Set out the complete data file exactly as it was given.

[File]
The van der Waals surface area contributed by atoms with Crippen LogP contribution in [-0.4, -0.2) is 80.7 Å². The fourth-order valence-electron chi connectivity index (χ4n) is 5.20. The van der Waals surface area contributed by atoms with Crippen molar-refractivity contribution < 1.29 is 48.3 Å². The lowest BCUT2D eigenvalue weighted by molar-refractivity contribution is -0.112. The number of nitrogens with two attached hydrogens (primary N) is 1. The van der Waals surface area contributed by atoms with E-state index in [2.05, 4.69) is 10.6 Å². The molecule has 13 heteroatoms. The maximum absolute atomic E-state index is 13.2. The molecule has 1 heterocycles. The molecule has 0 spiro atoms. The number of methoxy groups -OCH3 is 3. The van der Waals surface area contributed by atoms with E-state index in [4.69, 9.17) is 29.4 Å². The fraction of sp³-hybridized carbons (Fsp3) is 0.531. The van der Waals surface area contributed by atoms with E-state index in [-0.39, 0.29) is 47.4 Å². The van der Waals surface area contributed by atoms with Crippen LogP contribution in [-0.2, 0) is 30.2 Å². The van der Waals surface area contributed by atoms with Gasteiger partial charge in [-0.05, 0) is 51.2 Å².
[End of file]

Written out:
The van der Waals surface area contributed by atoms with Crippen LogP contribution in [-0.4, -0.2) is 80.7 Å². The fourth-order valence-electron chi connectivity index (χ4n) is 5.20. The van der Waals surface area contributed by atoms with Crippen molar-refractivity contribution < 1.29 is 48.3 Å². The lowest BCUT2D eigenvalue weighted by molar-refractivity contribution is -0.112. The number of nitrogens with two attached hydrogens (primary N) is 1. The van der Waals surface area contributed by atoms with E-state index in [2.05, 4.69) is 10.6 Å². The molecule has 13 heteroatoms. The maximum absolute atomic E-state index is 13.2. The molecule has 1 heterocycles. The molecule has 0 spiro atoms. The number of methoxy groups -OCH3 is 3. The van der Waals surface area contributed by atoms with E-state index in [4.69, 9.17) is 29.4 Å². The fraction of sp³-hybridized carbons (Fsp3) is 0.531. The van der Waals surface area contributed by atoms with E-state index in [-0.39, 0.29) is 47.4 Å². The van der Waals surface area contributed by atoms with Crippen LogP contribution in [-0.2, 0) is 30.2 Å². The van der Waals surface area contributed by atoms with Gasteiger partial charge in [-0.05, 0) is 51.2 Å².